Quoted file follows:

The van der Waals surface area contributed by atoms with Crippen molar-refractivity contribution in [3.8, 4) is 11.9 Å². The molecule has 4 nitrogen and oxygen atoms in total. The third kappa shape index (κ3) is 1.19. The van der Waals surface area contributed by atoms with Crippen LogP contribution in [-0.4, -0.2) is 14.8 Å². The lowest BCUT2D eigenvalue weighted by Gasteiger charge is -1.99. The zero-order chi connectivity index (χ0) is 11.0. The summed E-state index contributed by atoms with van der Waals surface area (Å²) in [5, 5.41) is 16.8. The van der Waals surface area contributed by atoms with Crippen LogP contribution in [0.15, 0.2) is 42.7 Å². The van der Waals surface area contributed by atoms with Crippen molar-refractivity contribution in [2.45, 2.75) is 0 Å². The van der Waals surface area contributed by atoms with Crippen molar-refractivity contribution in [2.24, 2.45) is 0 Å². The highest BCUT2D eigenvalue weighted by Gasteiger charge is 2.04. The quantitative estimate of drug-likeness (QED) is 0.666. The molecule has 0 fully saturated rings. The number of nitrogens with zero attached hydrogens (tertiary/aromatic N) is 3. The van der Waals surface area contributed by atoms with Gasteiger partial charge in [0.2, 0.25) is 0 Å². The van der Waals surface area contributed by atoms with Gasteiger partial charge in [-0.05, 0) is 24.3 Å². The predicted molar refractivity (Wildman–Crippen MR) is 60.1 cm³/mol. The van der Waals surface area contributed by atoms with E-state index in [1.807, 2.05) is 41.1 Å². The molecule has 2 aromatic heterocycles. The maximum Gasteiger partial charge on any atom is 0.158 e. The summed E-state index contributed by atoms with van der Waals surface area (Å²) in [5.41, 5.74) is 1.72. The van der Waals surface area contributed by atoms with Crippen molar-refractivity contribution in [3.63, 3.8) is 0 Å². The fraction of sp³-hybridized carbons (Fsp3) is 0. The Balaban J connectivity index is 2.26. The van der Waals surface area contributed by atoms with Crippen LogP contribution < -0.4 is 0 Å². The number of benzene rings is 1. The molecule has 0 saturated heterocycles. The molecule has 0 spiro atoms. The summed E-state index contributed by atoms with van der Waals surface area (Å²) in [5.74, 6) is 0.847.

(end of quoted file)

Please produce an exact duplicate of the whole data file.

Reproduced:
The van der Waals surface area contributed by atoms with Crippen molar-refractivity contribution in [3.8, 4) is 11.9 Å². The molecule has 4 nitrogen and oxygen atoms in total. The third kappa shape index (κ3) is 1.19. The van der Waals surface area contributed by atoms with Crippen LogP contribution in [-0.4, -0.2) is 14.8 Å². The lowest BCUT2D eigenvalue weighted by Gasteiger charge is -1.99. The zero-order chi connectivity index (χ0) is 11.0. The summed E-state index contributed by atoms with van der Waals surface area (Å²) in [5, 5.41) is 16.8. The van der Waals surface area contributed by atoms with Crippen LogP contribution in [0.15, 0.2) is 42.7 Å². The van der Waals surface area contributed by atoms with Crippen molar-refractivity contribution in [2.45, 2.75) is 0 Å². The van der Waals surface area contributed by atoms with Crippen molar-refractivity contribution in [2.24, 2.45) is 0 Å². The highest BCUT2D eigenvalue weighted by Gasteiger charge is 2.04. The quantitative estimate of drug-likeness (QED) is 0.666. The molecule has 0 fully saturated rings. The number of nitrogens with zero attached hydrogens (tertiary/aromatic N) is 3. The van der Waals surface area contributed by atoms with Gasteiger partial charge in [0.2, 0.25) is 0 Å². The van der Waals surface area contributed by atoms with Gasteiger partial charge in [-0.05, 0) is 24.3 Å². The predicted molar refractivity (Wildman–Crippen MR) is 60.1 cm³/mol. The van der Waals surface area contributed by atoms with E-state index in [1.807, 2.05) is 41.1 Å². The molecule has 2 aromatic heterocycles. The maximum Gasteiger partial charge on any atom is 0.158 e. The summed E-state index contributed by atoms with van der Waals surface area (Å²) in [5.41, 5.74) is 1.72. The van der Waals surface area contributed by atoms with Crippen molar-refractivity contribution in [3.63, 3.8) is 0 Å². The fraction of sp³-hybridized carbons (Fsp3) is 0. The Balaban J connectivity index is 2.26. The van der Waals surface area contributed by atoms with Crippen LogP contribution < -0.4 is 0 Å². The number of benzene rings is 1. The molecule has 0 saturated heterocycles. The molecule has 0 spiro atoms. The summed E-state index contributed by atoms with van der Waals surface area (Å²) in [5.74, 6) is 0.847.